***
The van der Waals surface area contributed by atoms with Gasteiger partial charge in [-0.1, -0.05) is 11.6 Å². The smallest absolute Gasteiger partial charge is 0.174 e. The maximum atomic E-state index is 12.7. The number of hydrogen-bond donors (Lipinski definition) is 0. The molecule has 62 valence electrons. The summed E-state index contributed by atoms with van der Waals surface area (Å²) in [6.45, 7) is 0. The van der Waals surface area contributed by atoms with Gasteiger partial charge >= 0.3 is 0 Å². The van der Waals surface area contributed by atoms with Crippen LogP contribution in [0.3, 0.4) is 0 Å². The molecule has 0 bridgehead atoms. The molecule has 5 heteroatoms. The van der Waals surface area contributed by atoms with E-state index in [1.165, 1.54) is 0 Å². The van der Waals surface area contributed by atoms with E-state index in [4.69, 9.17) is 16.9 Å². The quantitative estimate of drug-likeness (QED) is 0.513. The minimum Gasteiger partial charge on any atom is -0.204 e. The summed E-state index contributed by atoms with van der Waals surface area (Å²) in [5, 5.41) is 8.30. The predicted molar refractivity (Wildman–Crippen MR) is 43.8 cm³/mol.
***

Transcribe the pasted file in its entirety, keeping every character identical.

The van der Waals surface area contributed by atoms with Gasteiger partial charge in [-0.1, -0.05) is 11.6 Å². The smallest absolute Gasteiger partial charge is 0.174 e. The maximum atomic E-state index is 12.7. The number of hydrogen-bond donors (Lipinski definition) is 0. The molecule has 62 valence electrons. The summed E-state index contributed by atoms with van der Waals surface area (Å²) in [6.45, 7) is 0. The van der Waals surface area contributed by atoms with Gasteiger partial charge >= 0.3 is 0 Å². The van der Waals surface area contributed by atoms with Crippen LogP contribution in [0.3, 0.4) is 0 Å². The molecule has 0 bridgehead atoms. The molecule has 5 heteroatoms. The van der Waals surface area contributed by atoms with E-state index in [1.165, 1.54) is 0 Å². The van der Waals surface area contributed by atoms with E-state index in [4.69, 9.17) is 16.9 Å². The quantitative estimate of drug-likeness (QED) is 0.513. The minimum Gasteiger partial charge on any atom is -0.204 e. The summed E-state index contributed by atoms with van der Waals surface area (Å²) in [5, 5.41) is 8.30. The predicted molar refractivity (Wildman–Crippen MR) is 43.8 cm³/mol.